Euphorbia stygiana – Azores spurge

This is an interesting euphorbia at any time of the year, but it really comes into its own in the winter, most especially during a cold snap when some of the lower stem leaves turn a brilliant pillar-box red. It’s not a massive blast of colour; it is one of those small delights that catch you unawares as you turn a corner. E stygiana is one of the rarer species, less often seen than E mellifera to which it is often unfairly compared. Its habit is quite different, lax even, open, and much broader than tall. Ours is at least...

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Geranium palmatum AGM – Canary Island Geranium

This handsome evergreen perennial gives me pleasure pretty much all year round; I can be walking down the path on a grey winter’s day, and my eye will be caught by its fresh green foliage. It’s quite unlike any other: apart from its sister plant Geranium maderense which is even more arresting in appearance, but only hardy in very mild and sheltered areas.  So, in early summer the plant will be a mass of purplish pink flowers held high on stout stems above the beautiful, deeply divided leaves. These flowers last well and will give a good display throughout the...

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Prunus x subhirtella ‘Autumnalis’ – Winter flowering cherry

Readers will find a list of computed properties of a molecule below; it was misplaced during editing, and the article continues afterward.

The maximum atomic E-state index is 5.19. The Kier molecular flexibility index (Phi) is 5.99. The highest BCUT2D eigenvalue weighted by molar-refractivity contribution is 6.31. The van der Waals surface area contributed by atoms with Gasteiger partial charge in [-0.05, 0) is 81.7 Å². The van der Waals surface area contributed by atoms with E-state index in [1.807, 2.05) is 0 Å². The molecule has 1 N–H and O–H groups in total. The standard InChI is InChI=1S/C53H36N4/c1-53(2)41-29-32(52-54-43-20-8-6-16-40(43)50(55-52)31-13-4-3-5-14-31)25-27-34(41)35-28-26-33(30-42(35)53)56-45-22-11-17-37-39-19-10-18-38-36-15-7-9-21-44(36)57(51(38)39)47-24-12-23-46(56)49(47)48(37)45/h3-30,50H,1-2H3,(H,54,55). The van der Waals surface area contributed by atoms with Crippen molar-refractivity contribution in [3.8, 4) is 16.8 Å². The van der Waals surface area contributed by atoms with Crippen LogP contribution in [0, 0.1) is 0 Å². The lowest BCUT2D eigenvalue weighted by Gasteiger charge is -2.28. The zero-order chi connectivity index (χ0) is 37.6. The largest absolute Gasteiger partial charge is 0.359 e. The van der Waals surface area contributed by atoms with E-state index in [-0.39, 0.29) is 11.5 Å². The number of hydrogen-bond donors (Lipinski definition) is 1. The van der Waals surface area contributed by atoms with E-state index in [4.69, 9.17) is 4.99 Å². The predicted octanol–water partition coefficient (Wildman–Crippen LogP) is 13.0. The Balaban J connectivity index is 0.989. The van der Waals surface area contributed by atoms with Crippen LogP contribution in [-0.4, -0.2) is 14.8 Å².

Unlike many of its springtime show-off cousins, this is an understated and elegant small tree, and one of the best for winter interest in the smaller garden. Deciduous and spreading, its leaves show good autumn colour, and they are followed by delicate, semi-double, white flowers tinged with pink, which can appear intermittently throughout late autumn and winter, only being halted by periods of frost. I like to see this winter flowering cherry grown as a specimen, in sun or part shade, and preferably against an evergreen background which best shows off the flowers. If you can enjoy it from the...

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Malus domestica ‘Sturmer Pippin’

If you spot an apple tree still bearing fruit at this time of the year, chances are it will be a Sturmer Pippin. This is a very late cropping variety that was highly regarded in the Victorian period because it keeps so well on (and off) the tree; it will remain hanging on into January if the birds don’t get there first! This is a useful late apple to grow, because in September and October there are so many other autumn treats from which to choose. So exactly when you harvest the fruit depends upon geographical location, location in...

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